Much has been said and written recently about the unemployment rate since the Department of Labor released its recent report pointing to rising unemployment, especially among Black Americans. While the news was disappointing, it was not a surprise to most. All one has to do is follow the state of the economy to know that the weakened economy will undoubtedly impact job growth, and while the impact will affect all Americans, African-Americans will get hit the hardest.
If you are among the reported 13.6 unemployed African-Americans, you can either choose to continue to be discouraged by the lack of job opportunities or you can do something about it, but you can’t do both. Recently when I experienced sudden unemployment, I knew that I faced an uphill battle. Not only would I be seeking a job in a tight market, but I also would have to overcome personal barriers that would hinder my chances at employment. I also knew that the more I dwelled on my problems, the less productive I would be in solving them.
I used my sudden unemployment as an opportunity to launch my business. I had been planning to start a personal and business development consulting company, but could never seem to figure out the right time to quit the 9 to 5. Looming deadlines, project demands, and the comfort of a steady paycheck convinced me that it was never the right time, but when I lost my job, I no longer had an excuse.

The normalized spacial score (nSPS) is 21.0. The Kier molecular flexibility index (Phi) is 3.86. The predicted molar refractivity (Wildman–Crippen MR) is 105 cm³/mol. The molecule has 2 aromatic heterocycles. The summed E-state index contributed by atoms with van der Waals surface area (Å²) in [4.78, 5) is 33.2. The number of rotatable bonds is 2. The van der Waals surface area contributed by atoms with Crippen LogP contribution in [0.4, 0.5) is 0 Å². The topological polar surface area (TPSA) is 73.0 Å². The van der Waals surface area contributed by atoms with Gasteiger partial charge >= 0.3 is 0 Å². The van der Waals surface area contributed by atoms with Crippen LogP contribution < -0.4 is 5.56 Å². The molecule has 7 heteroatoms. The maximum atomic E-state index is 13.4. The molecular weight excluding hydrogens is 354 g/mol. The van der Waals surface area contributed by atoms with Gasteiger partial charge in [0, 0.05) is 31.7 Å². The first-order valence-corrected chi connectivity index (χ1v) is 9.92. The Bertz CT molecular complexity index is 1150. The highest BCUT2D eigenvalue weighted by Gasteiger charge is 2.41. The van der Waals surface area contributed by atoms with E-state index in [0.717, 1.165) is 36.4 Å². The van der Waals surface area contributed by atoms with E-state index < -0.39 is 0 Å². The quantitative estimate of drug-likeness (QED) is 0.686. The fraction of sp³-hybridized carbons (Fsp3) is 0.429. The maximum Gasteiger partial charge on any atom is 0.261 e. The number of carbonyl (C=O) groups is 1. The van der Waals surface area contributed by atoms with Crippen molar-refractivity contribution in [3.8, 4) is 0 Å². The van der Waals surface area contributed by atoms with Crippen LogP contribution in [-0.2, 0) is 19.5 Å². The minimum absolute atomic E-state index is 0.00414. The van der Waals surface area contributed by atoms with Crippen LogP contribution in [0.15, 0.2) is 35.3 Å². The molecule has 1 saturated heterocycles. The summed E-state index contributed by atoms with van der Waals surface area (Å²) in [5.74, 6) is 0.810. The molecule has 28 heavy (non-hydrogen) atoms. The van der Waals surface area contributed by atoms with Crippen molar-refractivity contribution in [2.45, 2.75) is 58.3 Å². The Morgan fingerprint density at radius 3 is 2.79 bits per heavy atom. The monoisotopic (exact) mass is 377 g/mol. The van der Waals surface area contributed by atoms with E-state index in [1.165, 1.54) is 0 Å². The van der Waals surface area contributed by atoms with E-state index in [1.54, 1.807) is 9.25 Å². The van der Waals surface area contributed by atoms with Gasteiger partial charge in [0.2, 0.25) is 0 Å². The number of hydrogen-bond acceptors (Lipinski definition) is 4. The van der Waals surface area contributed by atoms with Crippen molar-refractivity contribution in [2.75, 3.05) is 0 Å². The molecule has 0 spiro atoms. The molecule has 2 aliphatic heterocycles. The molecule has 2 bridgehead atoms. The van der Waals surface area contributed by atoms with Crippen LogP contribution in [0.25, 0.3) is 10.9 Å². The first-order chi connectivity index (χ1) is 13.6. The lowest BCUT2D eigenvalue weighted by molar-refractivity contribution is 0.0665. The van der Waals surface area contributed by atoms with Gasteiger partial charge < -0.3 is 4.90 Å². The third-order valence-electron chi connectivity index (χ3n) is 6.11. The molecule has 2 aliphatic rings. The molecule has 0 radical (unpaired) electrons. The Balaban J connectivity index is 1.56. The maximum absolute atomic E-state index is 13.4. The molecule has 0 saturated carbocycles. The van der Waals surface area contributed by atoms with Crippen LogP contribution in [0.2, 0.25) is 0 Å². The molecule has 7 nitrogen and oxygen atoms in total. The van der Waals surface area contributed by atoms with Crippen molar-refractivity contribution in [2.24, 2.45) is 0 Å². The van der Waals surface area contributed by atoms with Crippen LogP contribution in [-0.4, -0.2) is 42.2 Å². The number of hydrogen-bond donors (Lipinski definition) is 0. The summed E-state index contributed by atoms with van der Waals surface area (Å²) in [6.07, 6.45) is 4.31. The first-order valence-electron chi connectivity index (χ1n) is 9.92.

The point I am making, is what I often state to my clients. Learn to look for the opportunity in the obstacles you may be facing. If your obstacle is unemployment, take action to do something about it. Use this down time to go back to school and take courses to make you more proficient in the career you hope to enter. You don’t have to be aiming for a degree, just more knowledge. Also, look into stackable credentials which are often programs in which you can enroll online or at a local community college to earn certificates in areas of interest and to build you up professionally.
Unemployment also gives you the time and opportunity to do your homework on the companies that you have been targeting so that when you are asked during the interview why you want to work for the company or what you have to contribute, you won’t be caught off guard. Also, look for volunteer opportunities that will give you relevant work experience if experience is a problem for you. What I am trying to say is commit to doing something — anything, that will set you apart from the competition.
Now may also be the time to explore entrepreneurial opportunities like I did. Within a month of my unemployment, I had launched a business and couldn’t be happier for it. I did not waste a moment in researching what I needed to do in order to get going. Until I opened my office, I kept my regular working schedule. I would wake up at the same time, and spent each day working on forming my business.
Being unemployed is not easy, but the same 24 hours will pass whether you have a job or not, so spend them preparing to emerge better not bitter. For more tips on maximizing your job fair experience or starting a business, please visit my success strategies blog at lswstrategies1.com.
5 Strategies for Living Through Unemployment
- Look at unemployment as an opportunity to develop yourself personally and professionally
- Seek out volunteer opportunities to build relevant work experience
- Research and learn about the companies you are targeting
- Practice your value statement ( what you have to offer and why you should be hired)
- Consider entrepreneurial opportunities. Make money at what you are good at or enjoy doing
© 2012 – 2013, LaVon Stennis Williams. All rights reserved.